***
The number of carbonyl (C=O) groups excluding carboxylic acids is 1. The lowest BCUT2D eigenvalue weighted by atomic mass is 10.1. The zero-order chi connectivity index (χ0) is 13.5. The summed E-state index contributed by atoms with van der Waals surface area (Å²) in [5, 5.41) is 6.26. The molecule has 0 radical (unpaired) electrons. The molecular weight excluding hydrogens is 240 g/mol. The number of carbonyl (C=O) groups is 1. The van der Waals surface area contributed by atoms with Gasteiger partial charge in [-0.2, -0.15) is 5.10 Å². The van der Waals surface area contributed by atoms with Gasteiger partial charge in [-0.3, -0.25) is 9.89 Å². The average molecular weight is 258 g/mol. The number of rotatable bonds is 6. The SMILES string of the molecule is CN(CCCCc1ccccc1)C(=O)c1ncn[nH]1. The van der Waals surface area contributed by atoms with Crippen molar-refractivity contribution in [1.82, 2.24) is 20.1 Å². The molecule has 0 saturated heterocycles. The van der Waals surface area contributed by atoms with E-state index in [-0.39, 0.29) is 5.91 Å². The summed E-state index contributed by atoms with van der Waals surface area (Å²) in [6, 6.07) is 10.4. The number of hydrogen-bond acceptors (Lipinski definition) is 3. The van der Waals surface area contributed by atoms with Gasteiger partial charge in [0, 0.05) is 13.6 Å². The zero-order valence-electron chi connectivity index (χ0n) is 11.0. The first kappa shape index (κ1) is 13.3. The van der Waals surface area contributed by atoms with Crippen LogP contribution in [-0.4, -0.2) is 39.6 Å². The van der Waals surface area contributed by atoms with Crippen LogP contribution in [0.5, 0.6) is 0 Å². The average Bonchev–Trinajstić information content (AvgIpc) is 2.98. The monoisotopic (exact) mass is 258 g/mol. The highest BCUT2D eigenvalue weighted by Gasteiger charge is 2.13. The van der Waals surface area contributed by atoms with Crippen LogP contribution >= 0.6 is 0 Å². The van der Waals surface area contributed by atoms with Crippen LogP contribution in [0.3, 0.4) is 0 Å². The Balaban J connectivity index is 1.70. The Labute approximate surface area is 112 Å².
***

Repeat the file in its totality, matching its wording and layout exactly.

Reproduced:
The number of carbonyl (C=O) groups excluding carboxylic acids is 1. The lowest BCUT2D eigenvalue weighted by atomic mass is 10.1. The zero-order chi connectivity index (χ0) is 13.5. The summed E-state index contributed by atoms with van der Waals surface area (Å²) in [5, 5.41) is 6.26. The molecule has 0 radical (unpaired) electrons. The molecular weight excluding hydrogens is 240 g/mol. The number of carbonyl (C=O) groups is 1. The van der Waals surface area contributed by atoms with Gasteiger partial charge in [-0.2, -0.15) is 5.10 Å². The van der Waals surface area contributed by atoms with Gasteiger partial charge in [-0.3, -0.25) is 9.89 Å². The average molecular weight is 258 g/mol. The number of rotatable bonds is 6. The SMILES string of the molecule is CN(CCCCc1ccccc1)C(=O)c1ncn[nH]1. The van der Waals surface area contributed by atoms with Crippen molar-refractivity contribution in [1.82, 2.24) is 20.1 Å². The molecule has 0 saturated heterocycles. The van der Waals surface area contributed by atoms with E-state index in [-0.39, 0.29) is 5.91 Å². The summed E-state index contributed by atoms with van der Waals surface area (Å²) in [6, 6.07) is 10.4. The number of hydrogen-bond acceptors (Lipinski definition) is 3. The van der Waals surface area contributed by atoms with Gasteiger partial charge in [0, 0.05) is 13.6 Å². The zero-order valence-electron chi connectivity index (χ0n) is 11.0. The first kappa shape index (κ1) is 13.3. The van der Waals surface area contributed by atoms with Crippen LogP contribution in [-0.4, -0.2) is 39.6 Å². The van der Waals surface area contributed by atoms with Crippen LogP contribution in [0.5, 0.6) is 0 Å². The average Bonchev–Trinajstić information content (AvgIpc) is 2.98. The monoisotopic (exact) mass is 258 g/mol. The highest BCUT2D eigenvalue weighted by Gasteiger charge is 2.13. The van der Waals surface area contributed by atoms with Crippen LogP contribution >= 0.6 is 0 Å². The van der Waals surface area contributed by atoms with Crippen LogP contribution in [0.3, 0.4) is 0 Å². The Balaban J connectivity index is 1.70. The Labute approximate surface area is 112 Å².